It’s been the craziest week ever, and nothing seems to be slowing down in the least. Nearly every evening finds me exhausted and covered in some sort of birth juices, dirt, milk or all three.
It all started about 3 weeks ago, when I had just finished creating an email to send out, offering acorn-fed pork shares. The very next day (thank goodness I ran out of time and the email was not sent!), I was feeding the pigs and happened to notice some strange things about them. Their nipples were very prominent (it was hard to miss, i promise i don’t stare at the pigs nipples every day) , and their bellies hung very low.
“I think all the pigs are pregnant!” I told Ethan in horror. He hoped they were just in heat, but last week when the acorn-finished pork exploded in piglets, this was proved to be mere folly.
What does one do with 30 unexpected piglets running about? Well, for now we are marveling at how freaking cute they are. I have no idea what we’ll do with them later, except have regretful thoughts about the February Imbolc celebration wishes for abundance and fertility.
The next adventure was slightly more planned, except I had done the math wrong and had all the mama goats down for late March due dates. It was such a surprise to get home Friday afternoon, after an adventure of finding the bad dog that had run off and was picked up and kenneled by a neighbor, to see two beautiful twin doelings curled up next to Moose.
“The best thing about the farm is enjoying someone else’s babies without having to do all the hard work,” I remarked ironically to Ethan as we jumped the electric fence and went to see the babies.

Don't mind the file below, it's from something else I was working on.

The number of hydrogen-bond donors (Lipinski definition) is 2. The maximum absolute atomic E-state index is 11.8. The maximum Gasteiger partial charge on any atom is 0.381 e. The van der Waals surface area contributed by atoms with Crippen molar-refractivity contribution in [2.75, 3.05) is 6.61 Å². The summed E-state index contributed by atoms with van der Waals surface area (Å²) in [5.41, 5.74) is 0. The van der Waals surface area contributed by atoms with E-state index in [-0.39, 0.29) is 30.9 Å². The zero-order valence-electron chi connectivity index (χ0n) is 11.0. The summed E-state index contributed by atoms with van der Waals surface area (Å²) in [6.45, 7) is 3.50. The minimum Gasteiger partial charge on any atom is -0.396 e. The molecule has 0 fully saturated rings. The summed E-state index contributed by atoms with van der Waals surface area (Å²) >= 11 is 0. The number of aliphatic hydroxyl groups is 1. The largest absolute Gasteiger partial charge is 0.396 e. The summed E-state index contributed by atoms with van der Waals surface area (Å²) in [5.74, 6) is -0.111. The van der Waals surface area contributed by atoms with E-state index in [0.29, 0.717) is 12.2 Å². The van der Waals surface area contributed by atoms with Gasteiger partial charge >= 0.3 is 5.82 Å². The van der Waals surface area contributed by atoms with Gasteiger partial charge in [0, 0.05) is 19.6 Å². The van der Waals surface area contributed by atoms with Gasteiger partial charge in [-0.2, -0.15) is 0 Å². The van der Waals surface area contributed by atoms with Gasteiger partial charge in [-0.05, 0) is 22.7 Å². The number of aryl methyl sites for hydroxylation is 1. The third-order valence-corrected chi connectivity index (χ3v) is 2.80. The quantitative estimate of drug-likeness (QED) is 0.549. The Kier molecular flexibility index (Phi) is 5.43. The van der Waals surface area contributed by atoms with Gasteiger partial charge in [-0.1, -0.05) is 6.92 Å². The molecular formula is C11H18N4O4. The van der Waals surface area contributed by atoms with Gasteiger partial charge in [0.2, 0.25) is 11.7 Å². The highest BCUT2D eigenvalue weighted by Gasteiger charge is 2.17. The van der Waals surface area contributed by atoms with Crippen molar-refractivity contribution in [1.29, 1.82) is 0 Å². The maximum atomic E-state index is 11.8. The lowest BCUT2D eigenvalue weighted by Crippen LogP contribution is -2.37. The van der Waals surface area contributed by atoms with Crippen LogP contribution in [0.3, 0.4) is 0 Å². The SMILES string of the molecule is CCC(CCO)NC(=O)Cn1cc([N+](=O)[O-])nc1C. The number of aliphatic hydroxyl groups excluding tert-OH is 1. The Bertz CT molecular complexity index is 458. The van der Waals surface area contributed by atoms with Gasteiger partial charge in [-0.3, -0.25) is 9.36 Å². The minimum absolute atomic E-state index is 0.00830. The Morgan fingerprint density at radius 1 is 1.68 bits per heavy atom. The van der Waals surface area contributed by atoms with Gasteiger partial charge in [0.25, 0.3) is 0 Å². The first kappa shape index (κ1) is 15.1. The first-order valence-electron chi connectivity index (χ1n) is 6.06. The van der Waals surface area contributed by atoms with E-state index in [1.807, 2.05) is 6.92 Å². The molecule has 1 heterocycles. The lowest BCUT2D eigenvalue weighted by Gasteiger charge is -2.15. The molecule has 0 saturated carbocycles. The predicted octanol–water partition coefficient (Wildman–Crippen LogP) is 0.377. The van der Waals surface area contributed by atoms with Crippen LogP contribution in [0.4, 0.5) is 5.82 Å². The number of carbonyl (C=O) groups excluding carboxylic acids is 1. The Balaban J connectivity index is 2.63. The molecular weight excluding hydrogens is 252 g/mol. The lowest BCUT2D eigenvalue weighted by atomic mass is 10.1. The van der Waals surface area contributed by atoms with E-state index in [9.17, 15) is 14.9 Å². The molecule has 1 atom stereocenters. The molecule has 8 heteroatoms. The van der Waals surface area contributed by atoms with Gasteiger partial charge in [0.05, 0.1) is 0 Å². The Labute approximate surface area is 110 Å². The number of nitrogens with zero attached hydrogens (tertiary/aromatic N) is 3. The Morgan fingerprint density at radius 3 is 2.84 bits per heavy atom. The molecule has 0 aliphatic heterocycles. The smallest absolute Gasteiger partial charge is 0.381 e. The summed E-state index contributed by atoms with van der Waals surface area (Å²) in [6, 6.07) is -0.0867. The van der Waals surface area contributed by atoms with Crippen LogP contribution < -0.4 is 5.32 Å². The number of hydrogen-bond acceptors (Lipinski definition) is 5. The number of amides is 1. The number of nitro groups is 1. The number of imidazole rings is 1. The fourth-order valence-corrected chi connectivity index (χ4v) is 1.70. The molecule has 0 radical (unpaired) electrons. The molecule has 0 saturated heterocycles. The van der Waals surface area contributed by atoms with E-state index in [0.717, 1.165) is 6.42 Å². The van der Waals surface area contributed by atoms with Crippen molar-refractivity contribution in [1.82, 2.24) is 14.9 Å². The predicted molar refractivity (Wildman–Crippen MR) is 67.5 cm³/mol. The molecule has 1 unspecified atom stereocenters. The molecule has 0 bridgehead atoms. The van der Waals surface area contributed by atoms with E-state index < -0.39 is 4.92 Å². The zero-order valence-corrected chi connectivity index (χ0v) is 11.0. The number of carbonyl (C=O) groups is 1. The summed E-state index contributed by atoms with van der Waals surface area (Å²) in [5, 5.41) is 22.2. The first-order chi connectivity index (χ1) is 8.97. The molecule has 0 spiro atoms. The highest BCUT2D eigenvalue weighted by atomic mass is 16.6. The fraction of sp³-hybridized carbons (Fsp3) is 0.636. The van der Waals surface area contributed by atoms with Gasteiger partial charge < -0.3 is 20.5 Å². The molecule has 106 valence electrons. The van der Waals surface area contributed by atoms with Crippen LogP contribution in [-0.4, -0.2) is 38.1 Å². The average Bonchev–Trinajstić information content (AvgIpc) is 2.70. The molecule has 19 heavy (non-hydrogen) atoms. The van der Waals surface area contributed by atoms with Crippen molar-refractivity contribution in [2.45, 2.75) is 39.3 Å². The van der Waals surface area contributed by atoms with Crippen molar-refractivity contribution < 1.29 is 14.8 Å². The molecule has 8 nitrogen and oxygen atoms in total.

It quickly became terribly apparent that while Moose is a lovely goat with a nice udder, she lacks any mothering instincts at all whatsoever. She seemed repulsed by the very idea of nursing them. She kicked them away and ignored their small, hungry bleating to go feed her face at the hay bale. So i am bottle feeding baby goats every 4 hours. Between that, waking up at night to crying twins, and cleaning off their little bottoms, I might as well have my own baby.
The next excitement was the following day when we had a bunch of friends out, and Matilda gave birth right there while we were making a tour of the farm. At least she is a competent mother, but that means I’m milking 3 cows every morning, which is a lot of hand milking, especially when 2 of those cows really are best suited for leading a war charge rather than dairy.
She turned out to be a beautiful baby, with a small white star on her forehead. Unfortunately she had settled herself down for a nap with her head pillowed on a dried up cow pie when i went to take pictures of her. Still, i snapped quite a few pretty ones before she decided i was a nuisance.
Sunday i was feeding Moose’s abandoned twins for the 4th time that day when we noticed baby goat noises coming from the goat pen. I set aside the bottle and ran up the with two hungry babies at my heels just in time to see Mab finish birthing another set of twin girls. Like Moose, she left them laying where they were born and went off, leaving them wet and calling to her. Nothing would persuade her to have anything to do with them, so now I had another set of twins to dry off and feed.
This afternoon as I was in the middle of struggling with milking our crazy cow Geranium (she was extra bad because she is supposed to be milked first, but Flora had disgracefully wormed herself in front instead, and Geranium had worked herself into a milk pail- abusing, cow kibble-inhaling rage over the whole thing), and Rose’s friend had just arrived for a visit, Cricket suddenly gave birth to another set of twin girls.
Wishing you a good week from the midst of all the birthing and sets of twins!
4 Comments Add yours
Oh yuck! Birth juices! When we were in Oklahoma, we had to deal with two pygmy fainting goats that had kittens . . . or puppies, or whatever they were – right in the middle of winter! What were they thinking?! There were only two, and they knew how to take care of their . . . babies, but we took them into the home when the nights were cold anyway. They were surprisingly cooperative, and did not give us any trouble. I should write about Timmy, the baby deer later. It is complicated, but has a happy ending.
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Yes, please! Poor babies born in middle of winter! We have little goats running through the kitchen, too!
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Sounds exhausting and amazing!
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That about sums it up!